“Surfer’s stoke” describes the blissful, Zen-like state that comes with catching and riding waves. This natural high is addictive enough that some people will quit their jobs, devote themselves to surfing, and call it a life.
It’s also powerful enough to help people recover from addictions that are far more damaging.
According to Saltwater Sessions activity in the presence of nature improves both mental and physical health, reducing stress, improving attention capacity, mood, and general well-being.
Surfing produces a powerful rush of neurochemicals associated with happiness and well-being, including oxytocin, endorphins, and dopamine. This rush of chemicals aids in the reduction of stress and the enhancement of attention capacity and mood.
Lessons learned in the water become skills for increasing emotional intelligence. The challenges of surfing mirror many of the challenges and stressors we face in relationships and in daily life.
In these cases, healing on the water actually comes from replacing the excitement of addictive drugs with the natural dopamine high produced by surfing, whitewater kayaking, sailing, or paddle boarding. Surfing and similar sports satisfy the brain’s desire for stimulation, novelty, and a neurochemical “rush,” while also getting addicts out of their usual environments and providing new settings, new friends, and new routines.
“The goal of surf therapy is not to teach people to be surfers,” says Bryan Flores, who works with the Monterey County Mental Health Commission. “It’s to get them to use surfing to change their brain chemistry.
“You stand on the beach and get amped up, and all kinds of chemicals rush through the brain,” he explains. “Different ones are in play when you’re paddling out or have a monster wave chasing you to the beach. All of those chemicals can have incredible effects on how people cope with depression, anxiety, stress, and other mental-health issues.”
There are many online interviews with surfers in which surf board riders state what they love about the sport.
There are also quotes from well-known surfers which describe the feelings that are generated when riding the waves. Gary Sirota sums up his beliefs in saying “You can’t stop the waves, but you can learn to surf” There are no more committed people on the planet than surfers. We fall down a lot. We turn around, paddle back out, and do it over and over again. Unlike anything else in life, the stoke of surfing is so high that the failures quickly fade from memory.”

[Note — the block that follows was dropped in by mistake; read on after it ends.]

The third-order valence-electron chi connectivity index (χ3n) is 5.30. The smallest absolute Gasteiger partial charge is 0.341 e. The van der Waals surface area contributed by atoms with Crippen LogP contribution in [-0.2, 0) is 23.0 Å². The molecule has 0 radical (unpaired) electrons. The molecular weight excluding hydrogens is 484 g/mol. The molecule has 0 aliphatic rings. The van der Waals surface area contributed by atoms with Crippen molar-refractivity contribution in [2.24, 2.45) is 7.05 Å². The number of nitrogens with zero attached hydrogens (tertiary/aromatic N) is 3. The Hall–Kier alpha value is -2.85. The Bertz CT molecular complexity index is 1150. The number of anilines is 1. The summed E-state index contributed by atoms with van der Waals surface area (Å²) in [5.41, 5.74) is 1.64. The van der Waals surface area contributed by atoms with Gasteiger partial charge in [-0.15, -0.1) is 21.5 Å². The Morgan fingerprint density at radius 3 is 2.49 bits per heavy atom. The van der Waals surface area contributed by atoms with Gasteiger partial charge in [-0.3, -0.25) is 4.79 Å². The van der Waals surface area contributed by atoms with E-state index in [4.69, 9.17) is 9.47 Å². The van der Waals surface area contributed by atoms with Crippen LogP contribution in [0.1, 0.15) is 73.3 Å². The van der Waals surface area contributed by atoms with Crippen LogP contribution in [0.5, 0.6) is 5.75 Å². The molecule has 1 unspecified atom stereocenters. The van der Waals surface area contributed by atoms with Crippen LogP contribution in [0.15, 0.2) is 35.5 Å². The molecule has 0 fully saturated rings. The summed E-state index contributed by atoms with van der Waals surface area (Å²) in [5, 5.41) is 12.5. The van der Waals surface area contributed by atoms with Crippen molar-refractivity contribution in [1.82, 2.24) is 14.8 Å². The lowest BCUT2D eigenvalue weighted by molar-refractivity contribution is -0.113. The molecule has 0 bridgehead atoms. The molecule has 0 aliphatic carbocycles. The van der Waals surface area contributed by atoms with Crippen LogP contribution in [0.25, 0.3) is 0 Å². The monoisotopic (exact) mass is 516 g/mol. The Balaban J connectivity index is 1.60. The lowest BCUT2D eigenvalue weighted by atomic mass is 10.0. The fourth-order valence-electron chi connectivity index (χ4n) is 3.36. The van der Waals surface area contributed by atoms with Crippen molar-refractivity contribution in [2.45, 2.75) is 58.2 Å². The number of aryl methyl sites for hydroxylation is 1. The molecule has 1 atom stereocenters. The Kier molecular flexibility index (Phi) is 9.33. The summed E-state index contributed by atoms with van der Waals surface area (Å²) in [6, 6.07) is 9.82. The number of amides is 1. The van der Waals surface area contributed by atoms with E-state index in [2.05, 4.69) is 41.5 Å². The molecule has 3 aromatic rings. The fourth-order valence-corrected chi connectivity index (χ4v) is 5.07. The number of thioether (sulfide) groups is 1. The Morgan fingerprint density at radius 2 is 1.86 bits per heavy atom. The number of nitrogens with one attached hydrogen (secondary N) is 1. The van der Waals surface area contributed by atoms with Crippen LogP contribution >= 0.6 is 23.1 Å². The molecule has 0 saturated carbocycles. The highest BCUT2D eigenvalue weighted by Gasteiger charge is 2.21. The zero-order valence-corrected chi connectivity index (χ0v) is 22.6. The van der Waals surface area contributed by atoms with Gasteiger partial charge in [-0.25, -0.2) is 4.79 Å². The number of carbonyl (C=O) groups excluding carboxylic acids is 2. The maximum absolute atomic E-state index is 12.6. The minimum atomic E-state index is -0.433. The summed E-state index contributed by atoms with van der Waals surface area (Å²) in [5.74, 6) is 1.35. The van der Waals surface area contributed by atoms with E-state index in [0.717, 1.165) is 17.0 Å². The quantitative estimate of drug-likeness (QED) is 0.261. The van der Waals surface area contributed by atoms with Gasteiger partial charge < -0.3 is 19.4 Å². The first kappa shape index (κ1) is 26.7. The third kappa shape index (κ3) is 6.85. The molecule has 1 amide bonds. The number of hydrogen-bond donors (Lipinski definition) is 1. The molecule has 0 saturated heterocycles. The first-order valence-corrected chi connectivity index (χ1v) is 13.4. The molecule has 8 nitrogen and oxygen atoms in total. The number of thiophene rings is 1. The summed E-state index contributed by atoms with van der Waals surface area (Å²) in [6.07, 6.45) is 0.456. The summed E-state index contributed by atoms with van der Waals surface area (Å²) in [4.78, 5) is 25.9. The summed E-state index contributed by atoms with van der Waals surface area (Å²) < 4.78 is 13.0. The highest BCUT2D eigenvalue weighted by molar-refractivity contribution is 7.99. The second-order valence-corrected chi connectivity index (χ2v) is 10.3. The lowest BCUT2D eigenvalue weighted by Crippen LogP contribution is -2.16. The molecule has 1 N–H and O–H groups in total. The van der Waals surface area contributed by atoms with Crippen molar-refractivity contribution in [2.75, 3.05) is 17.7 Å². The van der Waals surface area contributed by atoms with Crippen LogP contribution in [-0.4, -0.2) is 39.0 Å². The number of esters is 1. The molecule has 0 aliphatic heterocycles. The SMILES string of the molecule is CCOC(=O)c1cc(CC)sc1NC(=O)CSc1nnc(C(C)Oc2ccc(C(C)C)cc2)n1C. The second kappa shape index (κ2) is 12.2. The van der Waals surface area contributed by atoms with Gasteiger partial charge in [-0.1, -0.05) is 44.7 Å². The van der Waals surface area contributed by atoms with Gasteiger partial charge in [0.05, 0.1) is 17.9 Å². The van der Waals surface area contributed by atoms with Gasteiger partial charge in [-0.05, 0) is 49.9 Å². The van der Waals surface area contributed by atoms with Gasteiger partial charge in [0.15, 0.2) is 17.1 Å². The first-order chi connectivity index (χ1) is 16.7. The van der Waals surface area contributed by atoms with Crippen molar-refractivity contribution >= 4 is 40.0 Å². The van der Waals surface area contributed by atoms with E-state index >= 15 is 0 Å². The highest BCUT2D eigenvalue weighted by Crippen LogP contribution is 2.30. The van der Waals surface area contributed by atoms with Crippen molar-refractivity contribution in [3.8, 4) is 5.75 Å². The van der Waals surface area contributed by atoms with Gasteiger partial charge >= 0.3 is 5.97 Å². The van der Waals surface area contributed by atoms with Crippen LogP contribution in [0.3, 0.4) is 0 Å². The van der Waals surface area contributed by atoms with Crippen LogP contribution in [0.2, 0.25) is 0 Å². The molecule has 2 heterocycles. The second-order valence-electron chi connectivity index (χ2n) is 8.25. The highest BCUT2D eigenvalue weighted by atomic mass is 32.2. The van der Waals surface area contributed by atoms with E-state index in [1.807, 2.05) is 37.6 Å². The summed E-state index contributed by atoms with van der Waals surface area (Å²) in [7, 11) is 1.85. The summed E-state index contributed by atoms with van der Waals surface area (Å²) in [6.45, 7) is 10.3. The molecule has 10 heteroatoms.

Most health professionals acknowledge that surfing provides many health benefits including cardiovascular fitness, shoulder and back strength and leg and core strength. They also widely agree that surfing has mental health benefits including the provision of a good outlet for stress and tension.
Anti-depressants, music and exercise are all important in keeping depression at bay…. and there are sufferers that will get benefits from the peace of the ocean and the joy of surfing. Just watching surfers enjoy their sport and approach the water with enthusiasm every time they jump in is uplifting. Watching the swell and predicting the best wave to catch stop the mind from wandering to low thoughts. And the thrill of riding that wave and the comradery developed with other surfers are powerful tools in stopping negative thought patterns.
At Bondi Beach in Australia, the OneWave project was founded by Grant Trebilco. Surfers across Australia have now joined this group which is aimed at breaking down the barriers regarding mental health. At the core of this not for profit community is the promotion of their belief that OneWave is all it takes to give you hope. Suffers of mental health conditions such as depression, anxiety and bi-polar disorder can benefit from surfing with the OneWave recipe of salt water, surfing and good friends. OneWave supporters are there to let people know that they are not alone and encourages fellow surfers to talk about their problems. “It doesn’t matter if you’re riding a wave for the first time or the hundredth time…..you never forget the feeling of being on a wave, of letting everything go and enjoying the moment. OneWave is all it takes… To free the funk. To give you hope.”
OneWave holds surfing sessions called "Fluro Fridays" where surfers wear the brightest colors possible. It is believed that doing this makes you smile and out in the surf is a good conversation starter to open the door to discussions for mental health sufferers and their careers…and family and friends who are all effected in some way by mental health issues.
Whether you are surfing alone or as part of a club or competition don’t forget the most important thing is to have fun. If you’re feeling down and lonely, give surfing or paddle boarding a go….it might just work miracles for you too.